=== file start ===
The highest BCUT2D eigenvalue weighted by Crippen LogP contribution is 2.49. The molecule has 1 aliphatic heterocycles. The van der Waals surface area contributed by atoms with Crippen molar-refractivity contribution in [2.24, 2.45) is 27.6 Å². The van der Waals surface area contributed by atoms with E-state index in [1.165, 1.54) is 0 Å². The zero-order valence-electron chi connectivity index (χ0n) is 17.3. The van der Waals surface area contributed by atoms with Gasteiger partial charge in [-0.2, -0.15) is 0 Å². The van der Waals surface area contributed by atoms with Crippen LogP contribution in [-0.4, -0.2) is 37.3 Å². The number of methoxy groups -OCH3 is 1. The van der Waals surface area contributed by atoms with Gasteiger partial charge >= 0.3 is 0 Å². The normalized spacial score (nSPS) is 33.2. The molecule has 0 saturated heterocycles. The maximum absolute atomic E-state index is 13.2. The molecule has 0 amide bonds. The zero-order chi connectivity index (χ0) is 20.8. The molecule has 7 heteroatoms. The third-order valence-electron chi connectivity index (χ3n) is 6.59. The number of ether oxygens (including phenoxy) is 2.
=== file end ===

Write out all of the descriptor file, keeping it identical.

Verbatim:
The highest BCUT2D eigenvalue weighted by Crippen LogP contribution is 2.49. The molecule has 1 aliphatic heterocycles. The van der Waals surface area contributed by atoms with Crippen molar-refractivity contribution in [2.24, 2.45) is 27.6 Å². The van der Waals surface area contributed by atoms with E-state index in [1.165, 1.54) is 0 Å². The zero-order valence-electron chi connectivity index (χ0n) is 17.3. The van der Waals surface area contributed by atoms with Gasteiger partial charge in [-0.2, -0.15) is 0 Å². The van der Waals surface area contributed by atoms with Crippen LogP contribution in [-0.4, -0.2) is 37.3 Å². The number of methoxy groups -OCH3 is 1. The van der Waals surface area contributed by atoms with Gasteiger partial charge >= 0.3 is 0 Å². The normalized spacial score (nSPS) is 33.2. The molecule has 0 saturated heterocycles. The maximum absolute atomic E-state index is 13.2. The molecule has 0 amide bonds. The zero-order chi connectivity index (χ0) is 20.8. The molecule has 7 heteroatoms. The third-order valence-electron chi connectivity index (χ3n) is 6.59. The number of ether oxygens (including phenoxy) is 2.